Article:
Under section 455, there is “no threshold requirement of an affidavit or any other format for raising a recusal issue. In fact, the judge is expected to recuse sua sponte, where necessary, even if no party has requested it.” In re Martinez-Catala, 129 F.3d at 220.

A party may attempt to conduct discovery incident to a section 455 recusal motion, though such discovery is within the court’s discretion. Id.

“On the other hand, under section 455, a judge is not compelled automatically to accept as true the allegations made by the party seeking recusal.” Id.

A judge’s mere ethnicity, without any facts showing bias, does not provide a “reasonable” basis on which to question impartiality.

Notwithstanding the foregoing, in the Trump University case, certain reported facts do appear to raise questions about potential legal improprieties aimed at Trump — but not by Judge Curiel.

For example, a representative class plaintiff withdrew this past spring, citing alleged concerns about attacks by Trump and her public exposure, but Trump’s legal team noted her documented pre-suit positive comments about Trump University, both in written feedback and on video.

That information may raise questions about that plaintiff’s level of sincerity as a claimant, the adequacy of pre-suit due diligence, and whether any plaintiffs have been “encouraged” to feel aggrieved.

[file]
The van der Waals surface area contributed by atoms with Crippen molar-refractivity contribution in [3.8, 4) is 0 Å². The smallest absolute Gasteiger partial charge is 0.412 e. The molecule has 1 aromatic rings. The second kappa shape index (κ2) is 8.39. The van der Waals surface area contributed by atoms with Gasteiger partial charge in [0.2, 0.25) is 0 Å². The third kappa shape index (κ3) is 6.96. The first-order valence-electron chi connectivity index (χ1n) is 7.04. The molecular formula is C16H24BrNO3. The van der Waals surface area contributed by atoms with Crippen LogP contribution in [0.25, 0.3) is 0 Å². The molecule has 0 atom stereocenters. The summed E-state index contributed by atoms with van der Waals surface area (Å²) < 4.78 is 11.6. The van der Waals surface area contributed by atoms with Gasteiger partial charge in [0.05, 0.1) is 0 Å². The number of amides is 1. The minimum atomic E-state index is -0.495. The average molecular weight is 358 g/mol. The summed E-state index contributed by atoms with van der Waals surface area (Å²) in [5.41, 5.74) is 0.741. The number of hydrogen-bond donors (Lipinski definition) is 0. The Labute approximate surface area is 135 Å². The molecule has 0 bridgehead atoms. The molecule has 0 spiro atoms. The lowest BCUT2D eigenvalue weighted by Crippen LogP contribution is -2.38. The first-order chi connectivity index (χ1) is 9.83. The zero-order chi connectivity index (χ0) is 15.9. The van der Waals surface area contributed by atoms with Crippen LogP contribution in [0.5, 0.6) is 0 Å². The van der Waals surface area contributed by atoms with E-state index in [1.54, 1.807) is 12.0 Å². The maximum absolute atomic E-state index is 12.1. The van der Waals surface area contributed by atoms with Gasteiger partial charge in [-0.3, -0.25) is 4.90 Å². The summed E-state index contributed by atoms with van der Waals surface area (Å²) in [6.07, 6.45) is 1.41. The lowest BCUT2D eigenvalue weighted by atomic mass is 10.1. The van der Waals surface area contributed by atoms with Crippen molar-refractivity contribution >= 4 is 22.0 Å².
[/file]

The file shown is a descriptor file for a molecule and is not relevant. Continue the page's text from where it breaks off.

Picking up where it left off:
Further, that the plaintiffs’ law firm reportedly has paid the Clintons the notable amount of $675,000 for speeches since 2009 may raise questions about the attorneys’ goals for the suit in this election year.

For Trump to express concerns about those types of issues is rational, but not supportive of criticism of Judge Curiel.

Although our federal legal system suffers from many flaws, including overwhelming judicial caseloads, the diversity of the federal bench is one of our system’s great strengths.

No judge should be castigated for representing and being a part of that beneficial diversity, which perpetuates both our nation’s founding principle that we are all created equal and our constitutional guarantee of equal protection of the laws.

Daniel P. Neelon is managing member of Boston International Law Group in Braintree. Caroline Schmittdiel is an associate at the firm.